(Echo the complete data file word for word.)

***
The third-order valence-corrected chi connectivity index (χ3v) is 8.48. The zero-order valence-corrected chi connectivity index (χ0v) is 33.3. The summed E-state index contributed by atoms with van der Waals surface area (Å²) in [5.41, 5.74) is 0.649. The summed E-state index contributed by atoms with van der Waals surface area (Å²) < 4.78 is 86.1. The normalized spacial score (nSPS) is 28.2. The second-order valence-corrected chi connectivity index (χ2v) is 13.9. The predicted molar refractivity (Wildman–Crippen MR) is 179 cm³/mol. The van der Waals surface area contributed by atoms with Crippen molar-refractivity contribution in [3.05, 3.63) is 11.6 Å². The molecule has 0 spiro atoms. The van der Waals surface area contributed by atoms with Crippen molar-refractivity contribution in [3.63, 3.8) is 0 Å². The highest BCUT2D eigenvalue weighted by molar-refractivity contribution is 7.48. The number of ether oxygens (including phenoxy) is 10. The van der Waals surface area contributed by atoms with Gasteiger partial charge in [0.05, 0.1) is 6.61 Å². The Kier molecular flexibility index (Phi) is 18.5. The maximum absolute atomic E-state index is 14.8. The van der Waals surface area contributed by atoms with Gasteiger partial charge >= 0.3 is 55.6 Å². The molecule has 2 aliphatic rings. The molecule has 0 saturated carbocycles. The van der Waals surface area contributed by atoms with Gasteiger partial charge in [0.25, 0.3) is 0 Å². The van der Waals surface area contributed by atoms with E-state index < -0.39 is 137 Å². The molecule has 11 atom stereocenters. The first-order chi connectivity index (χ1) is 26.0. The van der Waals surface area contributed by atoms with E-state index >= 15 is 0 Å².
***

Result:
The third-order valence-corrected chi connectivity index (χ3v) is 8.48. The zero-order valence-corrected chi connectivity index (χ0v) is 33.3. The summed E-state index contributed by atoms with van der Waals surface area (Å²) in [5.41, 5.74) is 0.649. The summed E-state index contributed by atoms with van der Waals surface area (Å²) < 4.78 is 86.1. The normalized spacial score (nSPS) is 28.2. The second-order valence-corrected chi connectivity index (χ2v) is 13.9. The predicted molar refractivity (Wildman–Crippen MR) is 179 cm³/mol. The van der Waals surface area contributed by atoms with Crippen molar-refractivity contribution in [3.05, 3.63) is 11.6 Å². The molecule has 0 spiro atoms. The van der Waals surface area contributed by atoms with Crippen molar-refractivity contribution in [3.63, 3.8) is 0 Å². The highest BCUT2D eigenvalue weighted by molar-refractivity contribution is 7.48. The number of ether oxygens (including phenoxy) is 10. The van der Waals surface area contributed by atoms with Gasteiger partial charge in [0.05, 0.1) is 6.61 Å². The Kier molecular flexibility index (Phi) is 18.5. The maximum absolute atomic E-state index is 14.8. The van der Waals surface area contributed by atoms with Gasteiger partial charge >= 0.3 is 55.6 Å². The molecule has 2 aliphatic rings. The molecule has 0 saturated carbocycles. The van der Waals surface area contributed by atoms with Gasteiger partial charge in [0.25, 0.3) is 0 Å². The van der Waals surface area contributed by atoms with E-state index < -0.39 is 137 Å². The molecule has 11 atom stereocenters. The first-order chi connectivity index (χ1) is 26.0. The van der Waals surface area contributed by atoms with E-state index >= 15 is 0 Å².